A Sound of Thunder Make Waves in Catalonia

When A Sound of Thunder recorded a cover of Catalonia’s national anthem they didn’t expect to become a cultural touchstone in a major political event. The Washington DC area power metal outfit has quietly been recording critically acclaimed and fan-funded albums through their own Mad Neptune label for some years (seriously, go listen to Time’s Arrow), but their song “Els Segadors” (The Reapers in English) has given them an unprecedented spotlight, especially in Catalonia, the eastern state of contemporary Spain which is currently struggling to become a separate nation.

More people than ever are engaging with A Sound of Thunder because of the song. The Youtube stream of “Els Segadors” has accumulated over a million views, many of them ostensibly from Catalan citizens finding succor in the song’s triumphant portrayal of their national heritage. The band’s Kickstater campaign to fund their next record (which ends today) has accrued over thirty thousand dollars. For reference the Kickstarter for 2014’s the Lesser Key of Solomon netted around ten thousand dollars.

The song resonates with Catalans  looking for a rallying cry in their time of political turmoil. Earlier this year the region held a referendum on independence which the Spanish national government refuses to recognize, and has suppressed with sometimes violent police action. In the midst of this international turmoil, A Sound of Thunder announced their first string of Catalonian tour dates recently.

Nina Osegueda, the band’s singer, is of Catalan descent. She initiated the cover of “Els Segadors” , but never suspected that the song would dramatically raise A Sound of Thunder’s profile. She took the time to answer a few questions about this eventful period in the band’s history while preparing for the group’s upcoming European tour.

You’ve said your mother’s family emphasized to you that your heritage is Catalan, not Spanish. Decibel readers may not have a fine-tuned idea of the difference between those cultures. In your experience, what is distinct, unique and defining about Catalonian culture?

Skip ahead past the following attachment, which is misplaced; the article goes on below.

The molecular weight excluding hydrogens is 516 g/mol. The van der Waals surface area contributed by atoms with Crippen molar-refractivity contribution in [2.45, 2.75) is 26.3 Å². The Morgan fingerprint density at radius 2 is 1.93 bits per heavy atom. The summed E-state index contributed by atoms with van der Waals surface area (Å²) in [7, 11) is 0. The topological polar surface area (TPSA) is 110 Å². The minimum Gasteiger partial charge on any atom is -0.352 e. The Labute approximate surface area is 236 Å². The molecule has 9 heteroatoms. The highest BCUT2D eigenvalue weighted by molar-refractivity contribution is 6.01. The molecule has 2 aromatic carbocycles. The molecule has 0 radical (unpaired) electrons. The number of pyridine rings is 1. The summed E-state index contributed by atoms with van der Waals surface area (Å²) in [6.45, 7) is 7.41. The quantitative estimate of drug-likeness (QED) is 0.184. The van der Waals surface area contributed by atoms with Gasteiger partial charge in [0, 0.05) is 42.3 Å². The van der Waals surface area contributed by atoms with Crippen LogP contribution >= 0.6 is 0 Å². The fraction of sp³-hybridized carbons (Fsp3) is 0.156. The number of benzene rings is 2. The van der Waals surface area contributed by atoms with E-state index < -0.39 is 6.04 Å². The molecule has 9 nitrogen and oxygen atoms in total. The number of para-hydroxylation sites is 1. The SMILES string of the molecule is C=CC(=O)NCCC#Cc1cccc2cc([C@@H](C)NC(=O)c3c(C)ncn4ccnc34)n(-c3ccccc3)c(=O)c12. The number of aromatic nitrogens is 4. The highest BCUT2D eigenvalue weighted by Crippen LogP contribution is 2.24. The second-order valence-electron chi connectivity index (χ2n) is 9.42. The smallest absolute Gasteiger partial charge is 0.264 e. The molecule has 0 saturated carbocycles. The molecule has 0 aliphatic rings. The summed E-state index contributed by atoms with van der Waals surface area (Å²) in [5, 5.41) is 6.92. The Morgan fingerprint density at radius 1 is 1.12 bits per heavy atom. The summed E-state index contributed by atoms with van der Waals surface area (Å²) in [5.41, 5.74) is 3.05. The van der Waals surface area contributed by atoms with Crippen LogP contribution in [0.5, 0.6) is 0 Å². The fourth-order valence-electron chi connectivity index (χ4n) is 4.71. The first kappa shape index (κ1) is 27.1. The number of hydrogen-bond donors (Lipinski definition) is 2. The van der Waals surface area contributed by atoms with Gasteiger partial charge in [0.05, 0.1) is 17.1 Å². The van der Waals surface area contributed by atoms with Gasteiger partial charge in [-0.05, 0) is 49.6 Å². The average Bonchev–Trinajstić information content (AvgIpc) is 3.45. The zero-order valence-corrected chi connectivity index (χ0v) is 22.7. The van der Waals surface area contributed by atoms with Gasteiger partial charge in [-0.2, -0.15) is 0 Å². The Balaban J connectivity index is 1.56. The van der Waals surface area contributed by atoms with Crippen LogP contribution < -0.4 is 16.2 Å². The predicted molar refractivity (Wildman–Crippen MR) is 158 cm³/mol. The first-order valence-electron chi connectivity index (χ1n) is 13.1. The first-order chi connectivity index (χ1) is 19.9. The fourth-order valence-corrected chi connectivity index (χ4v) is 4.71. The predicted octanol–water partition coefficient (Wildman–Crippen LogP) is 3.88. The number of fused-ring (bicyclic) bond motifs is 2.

So there are a few subtle differences here and there. As an American, when I think Spain I think of the obvious stereotypes; flamenco, bullfighting, paella. Well, let’s start with bullfighting. Bullfighting isn’t really a Catalan thing, but it was encouraged as a national cultural event by Franco. In 2010, Catalonia banned bullfighting because of its promotion of cruelty to animals. Then, in 2016, Spain’s constitutional court overturned Catalonia’s ban on bullfighting. They claimed that “preservation of common cultural heritage” was the responsibility of the state and the Catalan parliament had exceeded its authority in banning what the court described as “one more expression of a cultural nature that forms part of the common cultural heritage”. Yet bullfighting is not really part of Catalunya’s modern culture.

Things that are uniquely Catalan, I’d say, are things like their distinct love of the experimental arts. Gaudi is an example of this, you can go to Barcelona and see any of the houses that he designed, or La Sagrada Familia. You’re not going to find art or architecture like that anywhere else in the world because he was willing to go above and beyond what was considered “normal” and the Catalan people embraced that. I think that’s also why they have such a vibrant performing arts scene.

How did you come to be a metal fan, and how did you come to join A Sound of Thunder?

I’ve been a metal fan without realizing it since I was very young, listening to the Wayne’s World soundtrack. I loved Dio without knowing about Dio. My husband introduced me to modern-day metal when he took me to a Dragonforce show in 2006. That was also the year I graduated college, so I used my sudden freedom to get into metal. I joined A Sound of Thunder in 2009, the same year I got married. I found Josh, our guitarist, on Craigslist.